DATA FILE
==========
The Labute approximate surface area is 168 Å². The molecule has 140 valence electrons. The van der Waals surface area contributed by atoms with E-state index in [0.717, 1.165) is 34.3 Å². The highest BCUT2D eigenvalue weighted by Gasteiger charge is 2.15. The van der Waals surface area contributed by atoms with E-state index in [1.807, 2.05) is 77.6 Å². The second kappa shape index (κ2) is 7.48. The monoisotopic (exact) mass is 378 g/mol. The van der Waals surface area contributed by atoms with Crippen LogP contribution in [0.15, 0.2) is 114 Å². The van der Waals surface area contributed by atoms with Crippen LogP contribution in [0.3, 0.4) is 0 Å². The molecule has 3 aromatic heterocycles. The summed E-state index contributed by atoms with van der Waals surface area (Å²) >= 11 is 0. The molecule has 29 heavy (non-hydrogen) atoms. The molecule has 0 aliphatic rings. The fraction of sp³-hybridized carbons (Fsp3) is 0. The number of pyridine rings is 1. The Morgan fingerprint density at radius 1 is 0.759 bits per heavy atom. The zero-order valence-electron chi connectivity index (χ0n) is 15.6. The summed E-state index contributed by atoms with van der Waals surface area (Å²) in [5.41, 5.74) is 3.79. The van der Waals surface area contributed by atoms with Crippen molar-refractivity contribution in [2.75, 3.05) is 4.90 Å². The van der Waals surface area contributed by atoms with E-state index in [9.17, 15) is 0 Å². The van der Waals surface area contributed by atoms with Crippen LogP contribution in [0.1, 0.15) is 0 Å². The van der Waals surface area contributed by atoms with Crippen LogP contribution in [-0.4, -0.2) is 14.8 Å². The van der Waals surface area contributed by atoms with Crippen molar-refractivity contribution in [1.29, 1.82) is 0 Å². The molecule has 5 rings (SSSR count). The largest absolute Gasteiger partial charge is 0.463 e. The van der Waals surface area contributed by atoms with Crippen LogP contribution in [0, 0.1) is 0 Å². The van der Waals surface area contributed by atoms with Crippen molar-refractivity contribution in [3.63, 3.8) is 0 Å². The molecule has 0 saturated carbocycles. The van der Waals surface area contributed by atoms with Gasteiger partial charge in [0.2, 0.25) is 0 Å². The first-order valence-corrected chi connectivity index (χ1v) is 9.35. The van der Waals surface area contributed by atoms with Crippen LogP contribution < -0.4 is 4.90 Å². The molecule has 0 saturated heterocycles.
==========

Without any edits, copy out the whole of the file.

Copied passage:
The Labute approximate surface area is 168 Å². The molecule has 140 valence electrons. The van der Waals surface area contributed by atoms with E-state index in [0.717, 1.165) is 34.3 Å². The highest BCUT2D eigenvalue weighted by Gasteiger charge is 2.15. The van der Waals surface area contributed by atoms with E-state index in [1.807, 2.05) is 77.6 Å². The second kappa shape index (κ2) is 7.48. The monoisotopic (exact) mass is 378 g/mol. The van der Waals surface area contributed by atoms with Crippen LogP contribution in [0.15, 0.2) is 114 Å². The van der Waals surface area contributed by atoms with Crippen LogP contribution in [0.3, 0.4) is 0 Å². The molecule has 3 aromatic heterocycles. The summed E-state index contributed by atoms with van der Waals surface area (Å²) >= 11 is 0. The molecule has 29 heavy (non-hydrogen) atoms. The molecule has 0 aliphatic rings. The fraction of sp³-hybridized carbons (Fsp3) is 0. The number of pyridine rings is 1. The Morgan fingerprint density at radius 1 is 0.759 bits per heavy atom. The zero-order valence-electron chi connectivity index (χ0n) is 15.6. The summed E-state index contributed by atoms with van der Waals surface area (Å²) in [5.41, 5.74) is 3.79. The van der Waals surface area contributed by atoms with Crippen molar-refractivity contribution in [2.75, 3.05) is 4.90 Å². The van der Waals surface area contributed by atoms with E-state index in [9.17, 15) is 0 Å². The van der Waals surface area contributed by atoms with Crippen LogP contribution in [0.1, 0.15) is 0 Å². The van der Waals surface area contributed by atoms with Crippen LogP contribution in [-0.4, -0.2) is 14.8 Å². The van der Waals surface area contributed by atoms with Crippen molar-refractivity contribution in [1.29, 1.82) is 0 Å². The molecule has 5 rings (SSSR count). The largest absolute Gasteiger partial charge is 0.463 e. The van der Waals surface area contributed by atoms with Crippen LogP contribution in [0, 0.1) is 0 Å². The van der Waals surface area contributed by atoms with Crippen molar-refractivity contribution in [3.63, 3.8) is 0 Å². The molecule has 0 saturated carbocycles. The van der Waals surface area contributed by atoms with Gasteiger partial charge in [0.2, 0.25) is 0 Å². The first-order valence-corrected chi connectivity index (χ1v) is 9.35. The van der Waals surface area contributed by atoms with Crippen LogP contribution < -0.4 is 4.90 Å². The molecule has 0 saturated heterocycles.